Yet, despite these deplorable and unlawful actions, before June 6, 1967 Israel had no designs on the Jordanian-controlled portion of the city. The possibility of peace with Jordan was viewed as more important than the Jewish vision of reclaiming Jewish Jerusalem in any practical, physical sense.
As I note in my book,
Before 1967 there were very few Israeli politicians voicing an interest in east Jerusalem…by 1967 Israelis had grown accustomed to an internationally divided Jerusalem and had accepted partition of the city.”
It’s often charged that Israel’s entry into east Jerusalem in June 1967 was an act of aggression. Israel is frequently accused of having had a premeditated plan of territorial expansion. In this formulation the war was a ruse for a land grab.
The reality is that Israel acted in self-defense.
The IDF only crossed over into the Old City after Jordan ignored Israel’s repeated appeals to avoid hostilities. These strenuous efforts made to persuade King Hussein to stay out of the conflict are all well-documented.
But because of misinformation supplied by the Egyptians, Hussein was under the false impression that the Arabs were winning the war. It emboldened him to launch multiple attacks across Israel, including an intensive bombardment of Jewish civilian locations in Israeli-controlled west Jerusalem.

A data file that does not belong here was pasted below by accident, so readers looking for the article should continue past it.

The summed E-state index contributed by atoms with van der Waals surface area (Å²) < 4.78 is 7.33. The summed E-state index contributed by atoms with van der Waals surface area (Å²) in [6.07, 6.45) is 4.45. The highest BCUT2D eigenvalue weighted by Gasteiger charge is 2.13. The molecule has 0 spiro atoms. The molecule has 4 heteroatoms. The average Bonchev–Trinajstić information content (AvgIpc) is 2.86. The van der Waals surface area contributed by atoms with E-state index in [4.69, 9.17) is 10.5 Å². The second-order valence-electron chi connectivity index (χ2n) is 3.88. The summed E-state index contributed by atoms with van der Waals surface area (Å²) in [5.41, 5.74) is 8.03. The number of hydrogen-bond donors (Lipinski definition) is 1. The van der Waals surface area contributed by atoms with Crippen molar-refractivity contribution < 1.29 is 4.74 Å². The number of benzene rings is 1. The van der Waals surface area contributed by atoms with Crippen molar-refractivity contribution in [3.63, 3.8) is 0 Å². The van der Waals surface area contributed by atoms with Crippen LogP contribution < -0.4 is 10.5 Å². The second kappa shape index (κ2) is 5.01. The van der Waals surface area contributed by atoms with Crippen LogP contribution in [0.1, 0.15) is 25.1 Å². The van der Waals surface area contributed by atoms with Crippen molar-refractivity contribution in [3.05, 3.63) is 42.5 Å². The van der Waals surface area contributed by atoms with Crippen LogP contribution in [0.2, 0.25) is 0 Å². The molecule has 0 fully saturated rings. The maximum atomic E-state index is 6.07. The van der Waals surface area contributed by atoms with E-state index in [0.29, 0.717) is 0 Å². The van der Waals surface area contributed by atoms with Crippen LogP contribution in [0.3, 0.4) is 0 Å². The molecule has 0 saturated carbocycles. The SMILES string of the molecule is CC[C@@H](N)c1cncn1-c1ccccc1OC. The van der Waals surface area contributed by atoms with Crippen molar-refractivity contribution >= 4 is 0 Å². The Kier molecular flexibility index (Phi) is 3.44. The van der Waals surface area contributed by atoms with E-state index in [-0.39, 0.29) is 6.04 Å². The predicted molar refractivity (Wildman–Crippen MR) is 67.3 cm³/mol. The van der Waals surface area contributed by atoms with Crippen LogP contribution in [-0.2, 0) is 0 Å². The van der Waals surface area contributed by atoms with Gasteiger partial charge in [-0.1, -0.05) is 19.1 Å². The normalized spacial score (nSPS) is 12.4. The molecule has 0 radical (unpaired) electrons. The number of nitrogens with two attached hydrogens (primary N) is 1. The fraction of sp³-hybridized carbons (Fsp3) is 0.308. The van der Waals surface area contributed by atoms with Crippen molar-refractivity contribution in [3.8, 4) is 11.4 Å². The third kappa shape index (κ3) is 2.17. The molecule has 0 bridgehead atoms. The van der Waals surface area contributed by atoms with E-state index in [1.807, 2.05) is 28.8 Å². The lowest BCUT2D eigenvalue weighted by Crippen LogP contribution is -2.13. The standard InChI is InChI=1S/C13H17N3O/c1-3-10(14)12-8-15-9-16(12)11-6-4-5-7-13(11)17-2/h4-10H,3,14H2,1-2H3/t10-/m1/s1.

So by the time three astonished Israeli paratroopers, the rest of their company, and a savvy photographer found themselves at Judaism’s most sacred spaces, Hadassah Hospital, Israel’s parliamentary building (the Knesset), the Prime Minister’s Office and 900 other building in west Jerusalem had already been damaged by thousands of Jordanian mortar shells in attacks that had by then killed twenty Israelis and wounded over a thousand.
Years later, King Hussein would publicly admit that believing the bogus tidings of victory from his Egyptian ally on June 5, 1967 was one of the biggest blunders he ever made.
Bottom line: On June 7, 1967 Jewish heritage was liberated from an unlawful and unjust occupation by a stunning feat of arms and the courageous men of Israel’s 55th Brigade. It was a miracle, not least because it was so totally unexpected.
Feature Image: Israeli army paratroopers Zion Karasanti, left, Yitzhak Yifat, center, and Haim Oshri, right, stand next to the Western Wall (the Kotel) in Jerusalem’s Old City after it was captured during the Six Day War on June 7, 1967, left, and 40 years later, May 16, 2007.
Miriam F. Elman is an associate professor of political science at the Maxwell School of Citizenship & Public Affairs at Syracuse University. She is co-editor of the book, Jerusalem: Conflict and Collaboration in a Contested City, published by Syracuse University Press. Follow her on Twitter @MiriamElman